The industry term is ‘customer journey’. As a consumer, we don’t consciously think of it like that, but it’s how we behave. The sentiment of the journey is inherent in our actions and expectations. We have a destination (intention) in mind; whether it is shopping for an item or seeking information. This process begs the question, what makes a good customer journey? Customers want it to be quick, easy and fulfilling. Signposts should lead to the destination, and the path of least resistance clear and reassuring.
In fact, customers care so much about their journey that 86% will pay more for a better customer experience. So why do so many companies seem to interrupt rather than guide with a well timed, but near-invisible helping hand of relevant support? There is a fine line between assisting a customer and annoying a customer. Most companies simply don’t have the information they need to offer the right assistance at the right time. It is possible if you use real-time customer data that forecasts the customer’s intentions. If I, as the customer am doing just fine on my journey, then I won’t be opposed to a surreptitious nudge or wave of a hand in the background – I know you’re there if I need you to lend support. However, there is nothing worse for a customer who is doing just fine on their journey have a ‘can I help you’ box disrupt the flow of purchase. To add insult to injury, if the box is clicked in error rather than on its closing ‘x’ the customer is taken out of their journey to a place they never intended to go. Even worse than the unrequired help box can be the untimely ‘Rate our Website’ box. Although these may be helpful for the vendor, these types of distractions can quickly change the attitude and confidence level of a goal-oriented customer. An estimated $83 Billion are lost by U.S. enterprises each year thanks to site desertion and abandoned purchases caused by these untimely interruptions.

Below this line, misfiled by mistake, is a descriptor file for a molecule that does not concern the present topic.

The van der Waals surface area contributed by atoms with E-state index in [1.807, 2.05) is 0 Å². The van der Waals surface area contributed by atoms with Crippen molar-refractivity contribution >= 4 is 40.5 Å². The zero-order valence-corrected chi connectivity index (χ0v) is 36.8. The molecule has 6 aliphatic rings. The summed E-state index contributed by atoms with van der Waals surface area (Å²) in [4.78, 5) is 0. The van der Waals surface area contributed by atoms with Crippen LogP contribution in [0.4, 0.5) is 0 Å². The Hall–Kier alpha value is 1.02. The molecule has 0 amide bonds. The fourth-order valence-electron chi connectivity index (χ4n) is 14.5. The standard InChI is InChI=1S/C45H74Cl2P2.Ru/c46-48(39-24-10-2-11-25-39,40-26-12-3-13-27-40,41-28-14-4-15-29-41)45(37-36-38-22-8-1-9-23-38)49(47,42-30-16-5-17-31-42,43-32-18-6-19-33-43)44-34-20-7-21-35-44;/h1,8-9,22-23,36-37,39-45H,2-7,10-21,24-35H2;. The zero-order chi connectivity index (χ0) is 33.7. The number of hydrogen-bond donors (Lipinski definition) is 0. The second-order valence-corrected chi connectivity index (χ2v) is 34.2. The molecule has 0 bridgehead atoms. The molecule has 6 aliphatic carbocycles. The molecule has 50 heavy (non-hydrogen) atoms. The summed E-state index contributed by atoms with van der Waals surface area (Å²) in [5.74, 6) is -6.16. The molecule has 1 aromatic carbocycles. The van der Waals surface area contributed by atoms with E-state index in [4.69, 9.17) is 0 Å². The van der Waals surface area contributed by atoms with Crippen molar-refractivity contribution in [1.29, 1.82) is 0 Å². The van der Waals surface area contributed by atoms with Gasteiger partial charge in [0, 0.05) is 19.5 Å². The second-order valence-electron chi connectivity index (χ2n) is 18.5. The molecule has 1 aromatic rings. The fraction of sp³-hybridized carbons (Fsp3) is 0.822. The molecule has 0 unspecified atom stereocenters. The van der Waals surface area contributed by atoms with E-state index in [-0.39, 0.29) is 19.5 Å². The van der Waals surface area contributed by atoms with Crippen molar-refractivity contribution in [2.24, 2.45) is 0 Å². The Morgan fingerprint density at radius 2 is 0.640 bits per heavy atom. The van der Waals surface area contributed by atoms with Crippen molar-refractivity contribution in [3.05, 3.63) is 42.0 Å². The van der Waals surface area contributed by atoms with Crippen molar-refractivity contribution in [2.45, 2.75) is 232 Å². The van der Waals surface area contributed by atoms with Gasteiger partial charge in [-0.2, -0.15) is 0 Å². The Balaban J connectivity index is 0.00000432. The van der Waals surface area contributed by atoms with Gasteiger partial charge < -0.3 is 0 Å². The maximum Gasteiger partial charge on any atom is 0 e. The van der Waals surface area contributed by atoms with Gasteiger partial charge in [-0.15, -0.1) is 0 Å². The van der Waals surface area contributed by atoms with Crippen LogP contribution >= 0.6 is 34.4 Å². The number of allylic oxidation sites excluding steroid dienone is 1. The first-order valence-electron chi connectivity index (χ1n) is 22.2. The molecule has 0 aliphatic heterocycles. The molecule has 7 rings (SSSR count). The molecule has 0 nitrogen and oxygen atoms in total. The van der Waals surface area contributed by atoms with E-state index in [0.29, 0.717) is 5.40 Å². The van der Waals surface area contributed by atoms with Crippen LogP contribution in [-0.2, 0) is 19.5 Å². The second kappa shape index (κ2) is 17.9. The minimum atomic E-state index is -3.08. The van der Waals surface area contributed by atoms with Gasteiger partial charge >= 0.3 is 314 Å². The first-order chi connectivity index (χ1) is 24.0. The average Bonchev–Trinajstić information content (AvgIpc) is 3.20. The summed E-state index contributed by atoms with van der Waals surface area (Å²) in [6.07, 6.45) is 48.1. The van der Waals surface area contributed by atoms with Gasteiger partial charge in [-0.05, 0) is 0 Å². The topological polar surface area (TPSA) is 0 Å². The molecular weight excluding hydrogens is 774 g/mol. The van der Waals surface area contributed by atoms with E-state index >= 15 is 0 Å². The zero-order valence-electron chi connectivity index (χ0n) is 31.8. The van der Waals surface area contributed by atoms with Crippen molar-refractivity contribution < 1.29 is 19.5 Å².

Developing this customer experience is a work in progress and one-to-one perfection can be hard to land. It is worth keeping the customer journey in mind when designing tactics that lead to conversions. These tactics may just interrupt the customer at a loss to the business. If you push me off my path, I might just change my destination!